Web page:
14 thoughts on “How do you handle stealth for a group?”

  1. Custom moves are a must, for me at least.

    When you sneak past the sleeping basilisk, roll+Dex.

    When you appear from the shadows, having waited for the Archduke all night, roll+Con.

    Even some for one character to roll for everyone, but only very rarely, like:

    When you lead your clanging armour clad allies along the corridor to the Goblin King’s bedchamber and make them shush for once, roll+Cha.

    In practise, these are just Defy Danger, but they look nice.

    You could also make a move that gives them control of the fiction, like:

    On a 10+, you have the opportunity to slit a throat without getting caught.

  2. A while back now, but I’ll bite.

    I think the absolute cleanest and most minimalistic way of handling stealth is through GM Moves, not with custom moves (CM), nor Defy Danger (DD).

    There’s nothing wrong with using CM’s or DD, but I think this is better (not objectively better), and for several reasons. First of all, because Defy Danger doesn’t actually trigger from hiding or sneaking, so a GM Move is more consistent with the actual rules. Second, because making CM’s takes time, time you might want to use differently.

    When using a GM Move, you have the unique opportunity to set the entire situation up, describing the actual dangers and telling people what is actually at stake. The following GM Moves comes to mind as incredibly relevant:

    – Tell them the requirements or consequences and ask (You’ll have to make a distraction to get past)

    – Give an opportunity that fits a class’ abilities (That door is locked)

    – Offer an opportunity, with or without a cost (You could scale that wall with a grappling hook from your Adventuring Gear)

    – Put someone in a spot (That guard dog seems to have caught wind of something. It’s coming your way!)

    – Show a downside to their class, race, or equipment (Clank, clank, clank said the Plate Armor)

    – Reveal an unwelcome truth (Wow, that dude has hellhounds as guard dogs!)

    It’s a bit more dynamic, and it lets you improvise better. It also let’s the players use “smart thinking” and lets them choose when to make their gambles. Rolling dice is a calculated risk, and forcing it through custom moves can really mess up their situation on a bad roll.

    I don’t mind pulling out the miss-hammer, but it’s more fun (at least to me) when the player actually choose to take the risk.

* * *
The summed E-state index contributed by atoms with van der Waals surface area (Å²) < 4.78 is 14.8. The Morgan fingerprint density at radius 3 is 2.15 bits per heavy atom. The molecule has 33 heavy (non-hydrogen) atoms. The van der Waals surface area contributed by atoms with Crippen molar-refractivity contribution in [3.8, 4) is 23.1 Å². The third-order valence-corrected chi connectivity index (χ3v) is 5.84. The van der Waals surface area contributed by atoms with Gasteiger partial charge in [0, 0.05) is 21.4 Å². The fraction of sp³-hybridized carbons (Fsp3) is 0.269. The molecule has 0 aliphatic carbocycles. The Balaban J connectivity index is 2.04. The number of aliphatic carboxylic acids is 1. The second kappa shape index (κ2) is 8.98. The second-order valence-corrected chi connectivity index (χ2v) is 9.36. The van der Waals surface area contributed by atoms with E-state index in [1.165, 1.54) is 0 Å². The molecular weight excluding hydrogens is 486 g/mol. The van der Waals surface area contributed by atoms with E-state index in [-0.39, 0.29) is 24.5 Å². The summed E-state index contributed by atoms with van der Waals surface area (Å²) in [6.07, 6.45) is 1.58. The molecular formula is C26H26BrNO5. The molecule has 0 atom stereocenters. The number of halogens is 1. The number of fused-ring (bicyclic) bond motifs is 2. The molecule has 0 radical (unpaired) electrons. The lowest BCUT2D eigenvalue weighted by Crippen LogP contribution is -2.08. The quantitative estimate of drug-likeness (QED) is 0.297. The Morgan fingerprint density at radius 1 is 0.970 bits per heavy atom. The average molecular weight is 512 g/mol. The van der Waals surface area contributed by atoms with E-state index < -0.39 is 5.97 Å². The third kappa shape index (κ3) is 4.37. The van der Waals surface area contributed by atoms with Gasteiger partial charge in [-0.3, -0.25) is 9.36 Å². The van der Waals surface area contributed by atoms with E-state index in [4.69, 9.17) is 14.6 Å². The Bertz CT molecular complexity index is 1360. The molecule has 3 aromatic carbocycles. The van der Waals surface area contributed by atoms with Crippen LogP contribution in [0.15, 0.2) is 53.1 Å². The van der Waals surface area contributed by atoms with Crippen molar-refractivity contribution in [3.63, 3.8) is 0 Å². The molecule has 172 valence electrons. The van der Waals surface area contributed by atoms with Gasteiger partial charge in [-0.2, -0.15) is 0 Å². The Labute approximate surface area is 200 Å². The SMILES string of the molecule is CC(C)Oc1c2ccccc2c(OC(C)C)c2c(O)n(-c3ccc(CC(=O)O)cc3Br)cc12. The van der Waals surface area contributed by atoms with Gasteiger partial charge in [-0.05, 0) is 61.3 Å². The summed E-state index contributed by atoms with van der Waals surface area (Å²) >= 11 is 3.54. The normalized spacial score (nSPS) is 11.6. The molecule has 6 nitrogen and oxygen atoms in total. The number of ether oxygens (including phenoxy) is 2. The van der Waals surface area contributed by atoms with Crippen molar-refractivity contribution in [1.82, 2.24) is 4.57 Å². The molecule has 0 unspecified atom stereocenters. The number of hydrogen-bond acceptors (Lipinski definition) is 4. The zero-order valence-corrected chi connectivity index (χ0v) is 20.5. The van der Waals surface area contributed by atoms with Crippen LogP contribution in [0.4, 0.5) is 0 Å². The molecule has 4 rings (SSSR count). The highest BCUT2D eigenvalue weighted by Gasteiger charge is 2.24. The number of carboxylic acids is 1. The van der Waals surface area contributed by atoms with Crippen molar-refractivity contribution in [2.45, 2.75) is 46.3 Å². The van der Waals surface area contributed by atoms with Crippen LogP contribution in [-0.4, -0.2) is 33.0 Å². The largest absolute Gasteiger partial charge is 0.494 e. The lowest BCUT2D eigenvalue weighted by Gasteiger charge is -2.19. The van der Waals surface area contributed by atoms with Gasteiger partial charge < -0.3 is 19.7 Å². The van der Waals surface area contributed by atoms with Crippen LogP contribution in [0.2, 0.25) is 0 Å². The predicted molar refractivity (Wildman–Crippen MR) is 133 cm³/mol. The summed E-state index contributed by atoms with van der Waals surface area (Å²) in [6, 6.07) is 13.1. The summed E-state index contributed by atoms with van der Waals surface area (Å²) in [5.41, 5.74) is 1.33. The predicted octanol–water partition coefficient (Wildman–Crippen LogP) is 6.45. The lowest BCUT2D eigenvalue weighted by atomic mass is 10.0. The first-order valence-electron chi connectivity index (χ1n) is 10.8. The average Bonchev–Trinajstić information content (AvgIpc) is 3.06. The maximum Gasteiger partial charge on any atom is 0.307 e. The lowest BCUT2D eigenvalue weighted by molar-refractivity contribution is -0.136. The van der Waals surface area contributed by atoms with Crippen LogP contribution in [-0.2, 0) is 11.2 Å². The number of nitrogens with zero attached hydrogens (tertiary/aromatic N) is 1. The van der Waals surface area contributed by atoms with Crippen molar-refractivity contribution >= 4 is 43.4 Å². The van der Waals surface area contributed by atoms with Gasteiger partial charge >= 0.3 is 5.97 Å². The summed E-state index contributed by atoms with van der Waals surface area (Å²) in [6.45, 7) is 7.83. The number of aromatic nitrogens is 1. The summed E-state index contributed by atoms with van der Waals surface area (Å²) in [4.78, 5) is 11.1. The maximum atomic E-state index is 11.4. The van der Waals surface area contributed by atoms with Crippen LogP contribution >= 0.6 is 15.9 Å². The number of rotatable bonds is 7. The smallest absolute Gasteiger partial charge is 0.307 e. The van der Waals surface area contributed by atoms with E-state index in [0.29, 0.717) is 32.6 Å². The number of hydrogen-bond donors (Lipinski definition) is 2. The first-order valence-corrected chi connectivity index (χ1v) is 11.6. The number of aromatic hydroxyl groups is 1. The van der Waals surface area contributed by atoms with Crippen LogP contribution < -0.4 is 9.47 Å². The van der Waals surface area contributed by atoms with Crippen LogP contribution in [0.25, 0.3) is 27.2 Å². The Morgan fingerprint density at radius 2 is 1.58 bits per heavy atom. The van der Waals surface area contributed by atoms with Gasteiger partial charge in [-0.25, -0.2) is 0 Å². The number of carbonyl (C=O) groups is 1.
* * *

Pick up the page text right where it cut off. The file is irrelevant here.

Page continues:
3. Haha miss hammer, I’m going too use that in my next session!

    But generally if the whole group is trying to sneak into a place, it tells me that the whole group is interested in spending time and energy doing so. So I make them act out the whole thing, and different checkpoints will call for different rolls from the players. “Fighter, you’re in the back and here someone coming up behind you, what do you do?” “Wizard, you feel the flow of magic shift all the sudden, what do you do?” Like the above said, GM moves are the way to go when the whole group is involved. If it was just a player or two, then maybe one roll is needed (supported with an aid ally roll).

    It really comes down to the situation and your group. Try different things and see what works the best! No one will blame you for trying.

  4. Kasper Brohus Allerslev Wow man, that is… really great!

    Thank you for the ideas. I will try it this way for certain. Any other good examples of this in practice you want to share? 

  5. As a group stealth thing? I think it happens all the time, which makes it hard to recall a specific “happening”. I mean, every time the players get a chance to set up a situation to their advantage, they just take it.

  6. Kasper Brohus Allerslev handles it pretty much the way I do. I don’t like using any sort of Stealth roll so I just put this in the category of GM move “when the players look to you to see what happens” and I make moves that feel appropriate. More often than not I reveal an unwelcome truth. 

    As a side note though I’ve noticed a lot less sneaking around in the games I’ve run using DW than other games. Not really sure why this is, just an observation from my games. 

  7. John Lewis Might be because of the “moves snowball” effect. It is all too easy to make the first miss in a dungeon into the “you get discovered!” miss. It is also the most obvious effect in many cases.

    Also, telling them explicitly that “apparently, they haven’t noticed you yet” greatly influences how players act.

  8. As the guard turns around to spot you, she reaches for neck and then falls over – dead. As you examine the body you find a tiny blow dart in the back if her neck.

    You are not the only ones trying to get in tonight.

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